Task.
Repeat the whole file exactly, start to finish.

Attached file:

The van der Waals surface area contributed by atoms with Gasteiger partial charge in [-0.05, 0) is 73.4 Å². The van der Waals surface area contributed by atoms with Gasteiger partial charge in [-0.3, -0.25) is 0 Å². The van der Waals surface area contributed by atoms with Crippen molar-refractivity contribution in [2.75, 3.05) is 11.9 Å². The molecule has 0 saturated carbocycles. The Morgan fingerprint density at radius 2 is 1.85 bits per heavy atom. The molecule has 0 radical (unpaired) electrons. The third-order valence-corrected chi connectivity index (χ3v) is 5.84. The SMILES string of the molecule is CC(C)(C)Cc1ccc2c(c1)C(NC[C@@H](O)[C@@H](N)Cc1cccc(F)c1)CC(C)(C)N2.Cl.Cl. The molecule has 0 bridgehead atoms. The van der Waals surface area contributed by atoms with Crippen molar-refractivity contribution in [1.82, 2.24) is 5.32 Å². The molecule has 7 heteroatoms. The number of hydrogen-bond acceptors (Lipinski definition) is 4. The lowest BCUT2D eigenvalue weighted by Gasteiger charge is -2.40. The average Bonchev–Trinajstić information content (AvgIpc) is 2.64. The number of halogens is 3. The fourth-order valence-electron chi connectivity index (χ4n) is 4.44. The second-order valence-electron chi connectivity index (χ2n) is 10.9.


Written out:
The van der Waals surface area contributed by atoms with Gasteiger partial charge in [-0.05, 0) is 73.4 Å². The van der Waals surface area contributed by atoms with Gasteiger partial charge in [-0.3, -0.25) is 0 Å². The van der Waals surface area contributed by atoms with Crippen molar-refractivity contribution in [2.75, 3.05) is 11.9 Å². The molecule has 0 saturated carbocycles. The Morgan fingerprint density at radius 2 is 1.85 bits per heavy atom. The molecule has 0 radical (unpaired) electrons. The third-order valence-corrected chi connectivity index (χ3v) is 5.84. The SMILES string of the molecule is CC(C)(C)Cc1ccc2c(c1)C(NC[C@@H](O)[C@@H](N)Cc1cccc(F)c1)CC(C)(C)N2.Cl.Cl. The molecule has 0 bridgehead atoms. The van der Waals surface area contributed by atoms with Crippen molar-refractivity contribution in [1.82, 2.24) is 5.32 Å². The molecule has 7 heteroatoms. The number of hydrogen-bond acceptors (Lipinski definition) is 4. The lowest BCUT2D eigenvalue weighted by Gasteiger charge is -2.40. The average Bonchev–Trinajstić information content (AvgIpc) is 2.64. The number of halogens is 3. The fourth-order valence-electron chi connectivity index (χ4n) is 4.44. The second-order valence-electron chi connectivity index (χ2n) is 10.9.